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French leaders seek to pass so-called fake news bill to crack down on misinformation
French president Emmanuel Macron supports a proposed “fake news” law that would crack down on “misinformation” during election season. Macron says he was a victim of false information while campaigning. (Ludovic Marin/Getty Images)

French leaders seek to pass so-called fake news bill to crack down on misinformation

French government leaders and the media are sparring over a so-called fake news bill that supporters say will prevent “misinformation” during election campaigns.

But opponents are accusing the government of attempting to legalize censorship, Yahoo News reported.

What would the bill do?

Under the draft bill, political candidates or a party can seek an injunction that prevents the publication of “false information” for three months prior to a national election, the report stated.

The government wants to get the bill in place in time for next year's European parliamentary election.

French President Emmanuel Macron began his fight against misinformation after online rumors began circulating that he is gay and maintains a “secret bank account in the Bahamas.” Macron had said the rumors were lies started by Russian media and the far right in France.

What are people saying?

Media and members of Parliament have pushed back against the plan, according to the report. Members of both the left and right have called it an attempt to squelch free speech and freedom of expression.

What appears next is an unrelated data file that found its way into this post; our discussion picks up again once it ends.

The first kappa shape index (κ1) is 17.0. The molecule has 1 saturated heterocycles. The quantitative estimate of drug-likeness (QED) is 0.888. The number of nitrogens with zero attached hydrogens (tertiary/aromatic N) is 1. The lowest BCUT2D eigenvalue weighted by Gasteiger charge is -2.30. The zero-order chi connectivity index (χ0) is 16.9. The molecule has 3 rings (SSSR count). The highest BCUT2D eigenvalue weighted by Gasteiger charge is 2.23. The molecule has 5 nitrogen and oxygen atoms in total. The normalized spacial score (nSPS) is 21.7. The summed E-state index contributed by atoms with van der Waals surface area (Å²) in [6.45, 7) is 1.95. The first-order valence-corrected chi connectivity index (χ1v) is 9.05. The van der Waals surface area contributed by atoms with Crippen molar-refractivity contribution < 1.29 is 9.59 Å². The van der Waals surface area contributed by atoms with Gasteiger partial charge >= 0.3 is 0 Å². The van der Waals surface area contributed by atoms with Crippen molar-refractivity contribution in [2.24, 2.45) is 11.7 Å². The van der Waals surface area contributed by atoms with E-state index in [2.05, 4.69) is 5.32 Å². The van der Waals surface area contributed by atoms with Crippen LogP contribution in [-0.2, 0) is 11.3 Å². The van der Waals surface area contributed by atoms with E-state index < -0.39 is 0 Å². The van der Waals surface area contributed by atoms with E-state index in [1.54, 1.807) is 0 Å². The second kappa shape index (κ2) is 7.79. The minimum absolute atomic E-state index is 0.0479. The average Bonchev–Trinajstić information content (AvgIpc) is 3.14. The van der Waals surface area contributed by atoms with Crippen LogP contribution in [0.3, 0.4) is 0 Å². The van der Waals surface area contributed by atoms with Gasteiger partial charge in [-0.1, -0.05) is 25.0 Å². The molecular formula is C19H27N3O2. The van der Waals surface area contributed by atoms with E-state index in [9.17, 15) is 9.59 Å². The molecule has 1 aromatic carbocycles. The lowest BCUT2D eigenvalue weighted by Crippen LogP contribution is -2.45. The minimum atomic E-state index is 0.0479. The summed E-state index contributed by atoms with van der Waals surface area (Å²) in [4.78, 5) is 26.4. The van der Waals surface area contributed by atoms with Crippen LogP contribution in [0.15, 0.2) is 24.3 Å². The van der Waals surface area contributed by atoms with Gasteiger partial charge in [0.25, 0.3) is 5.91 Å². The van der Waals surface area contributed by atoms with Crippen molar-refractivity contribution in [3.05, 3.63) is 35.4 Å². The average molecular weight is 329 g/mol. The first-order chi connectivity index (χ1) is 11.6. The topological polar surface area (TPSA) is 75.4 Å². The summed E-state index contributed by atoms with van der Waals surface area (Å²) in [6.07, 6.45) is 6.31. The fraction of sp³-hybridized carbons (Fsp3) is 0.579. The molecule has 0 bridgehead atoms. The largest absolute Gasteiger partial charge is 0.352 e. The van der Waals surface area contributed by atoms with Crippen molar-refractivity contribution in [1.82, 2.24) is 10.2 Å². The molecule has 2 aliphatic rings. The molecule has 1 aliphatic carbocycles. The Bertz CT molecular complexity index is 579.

"The road to hell is paved with good intentions," said Constance Le Grip, an MP from the center-right Republicans Party.

Le Grip said there is a risk of information being labelled "fake news" by a judge only to have it be proven true a few days later.

The Le Figaro newspaper wrote in an editorial that "journalism and official truths have never been good bedfellows.” The best way to avert fake news is to "promote education, culture, objectivity, reflection and critical thinking,” the paper stated.

"What I don't want is that some day we have a Trump elected by a Putin in our country,” MP Stanislas Guerini of Macron's centrist party said on French radio.

European governments claim they are trying to find ways to best respond to fake information and foreign meddling in elections. They blame allegations that the Kremlin interfered in the 2016 U.S. presidential race.

In Britain, the government has a “fake news” investigative unit. Italy has established an online service for reporting false news. Additionally, the European Union is working on a "code of practice" to provide guidelines for social media companies.

"A sure way of destroying freedom, faced with the current dangers, is to do nothing," said Culture Minister Francoise Nyssen, who ran a publishing house before joining the government.

Among other things, the bill would force social media sites to show the names of sponsored content. Also, the government would be able to stop broadcasting foreign broadcasters if they are viewed as attempting to “destabilize France.” It appears that part of it is aimed at the Kremlin-backed news outlet RT, according to the report.

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